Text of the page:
The ONE Habit That Will Make or Break Your Business

The ONE Habit That Will Make or Break Your Business

Last week I was listening to one of my new clients as she explained why she had called. “I need help with my business! I’m just disorganized and overwhelmed,” she said. “There are so many things I need to do; just look at my to-do list!” Sure enough her to-do list was a couple of pages long. So I asked, “These items at the top — how long have they been on here?” “They’ve been on there for weeks and I can’t get them done! I just get more and more new things to add. I know I should get organized – look here, I’ve grouped them by category. I’ve even prioritized them, see? I’ve got them marked A, B, and C, and numbered them within their A-B-C priority. It doesn’t help!” Of course, she’s right. Getting stuck at the planning and organizing stage without actually doing, doesn’t help! When you’re feeling overwhelmed, it is helpful to write everything down that’s swirling around in your head and making you feel anxious and confused. It can clear your mind. However, creating and constantly revising and refining your to-do lists can be deceptive. It makes you feel like you’re doing something, when in fact you’re not. You’re putting things off instead of just doing them. Now it’s true that just about everyone procrastinates some of the time, but it’s a destructive habit and the more you do it, the more of a habit it becomes. Hey, I understand. My personal torment is keeping up with QuickBooks. Every month I swear I’ll update my QuickBooks as soon as my statement comes in,...

What Keeps Us Solopreneurs Motivated? Remembering How Things Used to Be!

When I worked in a big company, I never had much trouble feeling motivated to do my job. There was energy and activity all around me. There was always a deadline to meet. Everyone was busy doing something interesting, and the truth is, so was I. I really liked my job—most of the time. Granted, there was too much of it. And some of my co-workers weren’t exactly team players. And now that I think of it, I did have a boss or two I truly despised, but all in all, I stayed motivated to do well. Besides, NOT doing well would have been mortifying. At staff meetings I didn’t want to be the one who didn’t have an answer or hadn’t met my goals. In a department filled with overachievers there’s nothing like peer pressure to spur a little extra effort. On the other hand, there were things I didn’t find at all motivating. I didn’t willingly vote for that “team-building” paintball outing the guys wanted so badly. But it was unacceptable not to go along, so I did. And once on the battlefield, I shot and got shot – like everyone else – until it started to really hurt. Then it dawned on me that behind our masks and other protective gear no one could tell who I was; we were anonymous! So I quietly found the ladies room – where, much to my surprise, I discovered a couple of colleagues already hiding out! All of us, refugees from the paintball war raging outside, were happily AWOL for the rest of the afternoon. Still, even with the...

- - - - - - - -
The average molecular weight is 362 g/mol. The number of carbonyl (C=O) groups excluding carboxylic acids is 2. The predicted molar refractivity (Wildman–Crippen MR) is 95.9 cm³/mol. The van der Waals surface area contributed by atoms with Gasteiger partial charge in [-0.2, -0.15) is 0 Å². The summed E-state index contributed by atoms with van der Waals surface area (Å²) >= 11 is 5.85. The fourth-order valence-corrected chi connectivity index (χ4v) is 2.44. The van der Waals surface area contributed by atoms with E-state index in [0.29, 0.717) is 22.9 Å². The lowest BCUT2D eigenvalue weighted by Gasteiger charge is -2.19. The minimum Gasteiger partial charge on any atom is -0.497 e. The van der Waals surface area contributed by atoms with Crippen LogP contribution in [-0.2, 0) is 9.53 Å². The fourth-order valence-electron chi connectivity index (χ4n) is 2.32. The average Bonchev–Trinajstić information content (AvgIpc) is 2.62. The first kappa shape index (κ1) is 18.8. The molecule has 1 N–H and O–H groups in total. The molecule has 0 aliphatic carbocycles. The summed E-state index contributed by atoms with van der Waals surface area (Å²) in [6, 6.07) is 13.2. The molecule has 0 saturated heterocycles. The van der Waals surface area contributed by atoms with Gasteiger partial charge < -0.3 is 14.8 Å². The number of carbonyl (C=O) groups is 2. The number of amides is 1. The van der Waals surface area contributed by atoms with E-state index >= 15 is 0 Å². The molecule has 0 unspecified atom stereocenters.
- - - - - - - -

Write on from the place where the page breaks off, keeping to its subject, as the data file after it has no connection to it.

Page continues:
“Work Smart, not Hard.” Sure, but How, Exactly?

The latest advice we hear from the business gurus is “Work smart, not hard.” Yes, of course; that makes sense. But what does it mean? What exactly should we do to work “smart?” Working smart means being effective – focusing on the results we’re after, not the process we use to achieve them. Don’t mistake activity for effectiveness. You can stay busy all day without accomplishing anything important. We only have a limited amount of time and energy, so we need to use those resources in a smart way. Use them for the things that make a difference. For example, before calculators became so inexpensive that people now give them away, most people had to do complicated mathematical computations manually – hard work! You can still do math that way if you want to, but it’s so much smarter – faster and easier – to use a calculator. Both methods produce the same outcome. Likewise, you can work hard, mowing your lawn in the blazing hot sun and sweating yourself into a puddle, or you can work smart, by waiting until the sun goes down and mowing in the cool of the early evening. Either way, the lawn is mowed, so wouldn’t you rather work smart? Here are 6 tips to get you headed in the direction of working “smart.” 1.    Have clear objectives Make sure you understand what’s needed. Don’t spend time and effort on some side issue that doesn’t contribute to achieving the goal. 2.    Don’t make a mountain out of a molehill Not every job requires an A+ effort. Consider who or what will be affected...